Inflation Targeting and Nominal Income Growth Targeting: When and Why are They Suboptimal?

41 Pages Posted: 27 Apr 2002

See all articles by Jinill Kim

Jinill Kim

Korea University

Dale W. Henderson

Federal Reserve Board

Multiple version iconThere are 2 versions of this paper

Date Written: February 2002

Abstract

We derive optimal monetary stabilization rules and compare them to simple rules under both full and partial information. The nominal interest rate is the instrument of monetary policy. Special attention is devoted to inflation targeting and nominal-income-growth targeting. We use an optimizing-agent model of a closed economy which features monopolistic competition in both product and labor markets. A stabilization problem exists because there are one-period nominal contracts, either for wages alone or for both wages and prices, and three shocks that are unknown when contracts are signed. In order to highlight basic theoretical results, we deliberately keep our model simple enough that we can obtain exact solutions. Optimal rules maximize the expected utility of the representative agent subject to the information set of the policymaker. A key result, possibly surprising at first, is that even with monopolistic competition, the optimal full information policy makes the economy mimic the hypothetical equilibrium with flexible prices and wages. We explain why strict versions of inflation targeting, nominal income growth targeting, and other such simple rules are suboptimal under both full and partial information and derive flexible versions that are optimal under certain partial information assumptions. Nominal income growth targeting dominates inflation targeting for plausible parameter values.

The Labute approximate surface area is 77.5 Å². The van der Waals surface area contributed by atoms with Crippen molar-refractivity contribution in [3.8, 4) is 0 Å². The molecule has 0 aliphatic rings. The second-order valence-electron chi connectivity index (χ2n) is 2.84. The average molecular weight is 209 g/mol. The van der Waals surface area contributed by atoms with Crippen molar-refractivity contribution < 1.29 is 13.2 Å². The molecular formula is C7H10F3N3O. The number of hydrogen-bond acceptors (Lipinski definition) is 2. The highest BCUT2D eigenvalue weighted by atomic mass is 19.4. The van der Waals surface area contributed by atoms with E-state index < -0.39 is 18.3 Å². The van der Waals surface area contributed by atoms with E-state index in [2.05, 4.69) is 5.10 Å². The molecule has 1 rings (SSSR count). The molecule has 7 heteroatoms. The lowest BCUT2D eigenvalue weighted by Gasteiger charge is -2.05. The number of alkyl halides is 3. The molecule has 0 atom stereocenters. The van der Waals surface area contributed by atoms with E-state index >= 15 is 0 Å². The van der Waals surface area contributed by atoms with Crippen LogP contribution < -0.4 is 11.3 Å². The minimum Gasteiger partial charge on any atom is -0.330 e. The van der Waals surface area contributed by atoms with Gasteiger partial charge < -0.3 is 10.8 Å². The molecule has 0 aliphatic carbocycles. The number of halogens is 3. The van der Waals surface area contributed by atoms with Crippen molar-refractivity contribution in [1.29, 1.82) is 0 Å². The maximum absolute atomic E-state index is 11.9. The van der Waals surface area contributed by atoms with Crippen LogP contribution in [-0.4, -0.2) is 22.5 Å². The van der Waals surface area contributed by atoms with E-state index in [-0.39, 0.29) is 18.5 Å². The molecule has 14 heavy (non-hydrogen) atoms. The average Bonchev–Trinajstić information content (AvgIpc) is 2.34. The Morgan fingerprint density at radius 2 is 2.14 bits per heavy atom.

Keywords: monetary policy, monetary rule, wage contracts, price contracts, full information, partial information

JEL Classification: E31, E32, E52

Suggested Citation

Kim, Jinill and Henderson, Dale W., Inflation Targeting and Nominal Income Growth Targeting: When and Why are They Suboptimal? (February 2002). Available at SSRN: https://ssrn.com/abstract=307001 or http://dx.doi.org/10.2139/ssrn.307001

Jinill Kim

Korea University ( email )

1 Anam-dong 5 ka
Seoul, 136-701

Dale W. Henderson (Contact Author)

Federal Reserve Board ( email )

20th St. and Constitution Ave.
Washington, DC 20551
United States
202-452-2343 (Phone)
202-736-5638 (Fax)

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